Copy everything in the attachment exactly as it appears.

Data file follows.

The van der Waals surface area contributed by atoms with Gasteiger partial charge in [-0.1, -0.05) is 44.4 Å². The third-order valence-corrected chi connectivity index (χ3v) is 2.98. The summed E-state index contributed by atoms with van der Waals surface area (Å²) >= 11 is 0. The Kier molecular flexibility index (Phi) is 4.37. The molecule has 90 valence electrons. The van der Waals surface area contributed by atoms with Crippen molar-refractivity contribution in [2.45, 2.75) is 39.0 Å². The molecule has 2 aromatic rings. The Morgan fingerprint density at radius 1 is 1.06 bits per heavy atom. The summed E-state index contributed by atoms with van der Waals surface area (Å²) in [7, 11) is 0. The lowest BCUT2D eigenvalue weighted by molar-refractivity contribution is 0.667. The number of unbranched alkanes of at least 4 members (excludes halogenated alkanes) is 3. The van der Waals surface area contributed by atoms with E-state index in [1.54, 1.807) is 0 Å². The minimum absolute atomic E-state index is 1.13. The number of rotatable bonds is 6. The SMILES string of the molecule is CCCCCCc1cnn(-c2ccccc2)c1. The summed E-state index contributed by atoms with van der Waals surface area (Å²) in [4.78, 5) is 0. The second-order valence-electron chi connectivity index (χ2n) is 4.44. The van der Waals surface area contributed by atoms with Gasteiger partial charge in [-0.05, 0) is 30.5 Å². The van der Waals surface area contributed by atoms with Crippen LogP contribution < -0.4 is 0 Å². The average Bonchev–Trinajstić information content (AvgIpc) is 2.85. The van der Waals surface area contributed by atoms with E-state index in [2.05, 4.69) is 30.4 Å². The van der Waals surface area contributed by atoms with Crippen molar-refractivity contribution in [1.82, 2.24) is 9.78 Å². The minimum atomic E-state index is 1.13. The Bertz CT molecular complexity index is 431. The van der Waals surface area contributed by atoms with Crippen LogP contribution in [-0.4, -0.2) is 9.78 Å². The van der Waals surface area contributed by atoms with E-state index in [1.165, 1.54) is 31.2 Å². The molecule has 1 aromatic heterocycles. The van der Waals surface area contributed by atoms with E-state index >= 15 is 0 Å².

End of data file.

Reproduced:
The van der Waals surface area contributed by atoms with Gasteiger partial charge in [-0.1, -0.05) is 44.4 Å². The third-order valence-corrected chi connectivity index (χ3v) is 2.98. The summed E-state index contributed by atoms with van der Waals surface area (Å²) >= 11 is 0. The Kier molecular flexibility index (Phi) is 4.37. The molecule has 90 valence electrons. The van der Waals surface area contributed by atoms with Crippen molar-refractivity contribution in [2.45, 2.75) is 39.0 Å². The molecule has 2 aromatic rings. The Morgan fingerprint density at radius 1 is 1.06 bits per heavy atom. The summed E-state index contributed by atoms with van der Waals surface area (Å²) in [7, 11) is 0. The lowest BCUT2D eigenvalue weighted by molar-refractivity contribution is 0.667. The number of unbranched alkanes of at least 4 members (excludes halogenated alkanes) is 3. The van der Waals surface area contributed by atoms with E-state index in [1.54, 1.807) is 0 Å². The minimum absolute atomic E-state index is 1.13. The number of rotatable bonds is 6. The SMILES string of the molecule is CCCCCCc1cnn(-c2ccccc2)c1. The summed E-state index contributed by atoms with van der Waals surface area (Å²) in [4.78, 5) is 0. The second-order valence-electron chi connectivity index (χ2n) is 4.44. The van der Waals surface area contributed by atoms with Gasteiger partial charge in [-0.05, 0) is 30.5 Å². The van der Waals surface area contributed by atoms with Crippen LogP contribution < -0.4 is 0 Å². The average Bonchev–Trinajstić information content (AvgIpc) is 2.85. The van der Waals surface area contributed by atoms with E-state index in [2.05, 4.69) is 30.4 Å². The van der Waals surface area contributed by atoms with Crippen molar-refractivity contribution in [1.82, 2.24) is 9.78 Å². The minimum atomic E-state index is 1.13. The Bertz CT molecular complexity index is 431. The van der Waals surface area contributed by atoms with Crippen LogP contribution in [-0.4, -0.2) is 9.78 Å². The van der Waals surface area contributed by atoms with E-state index in [1.165, 1.54) is 31.2 Å². The molecule has 1 aromatic heterocycles. The van der Waals surface area contributed by atoms with E-state index >= 15 is 0 Å².